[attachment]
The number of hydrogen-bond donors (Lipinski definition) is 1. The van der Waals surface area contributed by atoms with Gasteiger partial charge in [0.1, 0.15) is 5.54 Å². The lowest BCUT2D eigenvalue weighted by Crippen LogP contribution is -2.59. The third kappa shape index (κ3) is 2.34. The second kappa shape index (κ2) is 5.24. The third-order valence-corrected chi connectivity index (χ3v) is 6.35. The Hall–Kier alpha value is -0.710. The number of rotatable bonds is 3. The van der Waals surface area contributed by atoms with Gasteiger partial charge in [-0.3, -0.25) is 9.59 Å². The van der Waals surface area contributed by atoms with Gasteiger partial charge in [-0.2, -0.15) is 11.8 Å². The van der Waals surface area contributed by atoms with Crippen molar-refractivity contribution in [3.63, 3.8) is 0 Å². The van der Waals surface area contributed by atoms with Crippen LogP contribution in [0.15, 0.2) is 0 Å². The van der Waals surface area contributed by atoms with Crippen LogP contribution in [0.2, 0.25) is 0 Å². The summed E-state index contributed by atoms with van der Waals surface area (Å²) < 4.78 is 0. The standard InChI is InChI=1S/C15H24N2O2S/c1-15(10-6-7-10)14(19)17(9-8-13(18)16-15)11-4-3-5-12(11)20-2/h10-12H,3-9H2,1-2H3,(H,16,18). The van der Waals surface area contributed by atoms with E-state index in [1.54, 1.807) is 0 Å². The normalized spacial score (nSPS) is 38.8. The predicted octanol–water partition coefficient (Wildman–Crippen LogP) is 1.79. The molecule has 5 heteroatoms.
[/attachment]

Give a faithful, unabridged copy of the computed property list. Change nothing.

The number of hydrogen-bond donors (Lipinski definition) is 1. The van der Waals surface area contributed by atoms with Gasteiger partial charge in [0.1, 0.15) is 5.54 Å². The lowest BCUT2D eigenvalue weighted by Crippen LogP contribution is -2.59. The third kappa shape index (κ3) is 2.34. The second kappa shape index (κ2) is 5.24. The third-order valence-corrected chi connectivity index (χ3v) is 6.35. The Hall–Kier alpha value is -0.710. The number of rotatable bonds is 3. The van der Waals surface area contributed by atoms with Gasteiger partial charge in [-0.3, -0.25) is 9.59 Å². The van der Waals surface area contributed by atoms with Gasteiger partial charge in [-0.2, -0.15) is 11.8 Å². The van der Waals surface area contributed by atoms with Crippen molar-refractivity contribution in [3.63, 3.8) is 0 Å². The van der Waals surface area contributed by atoms with Crippen LogP contribution in [0.15, 0.2) is 0 Å². The van der Waals surface area contributed by atoms with Crippen LogP contribution in [0.2, 0.25) is 0 Å². The summed E-state index contributed by atoms with van der Waals surface area (Å²) < 4.78 is 0. The standard InChI is InChI=1S/C15H24N2O2S/c1-15(10-6-7-10)14(19)17(9-8-13(18)16-15)11-4-3-5-12(11)20-2/h10-12H,3-9H2,1-2H3,(H,16,18). The van der Waals surface area contributed by atoms with E-state index in [1.54, 1.807) is 0 Å². The normalized spacial score (nSPS) is 38.8. The predicted octanol–water partition coefficient (Wildman–Crippen LogP) is 1.79. The molecule has 5 heteroatoms.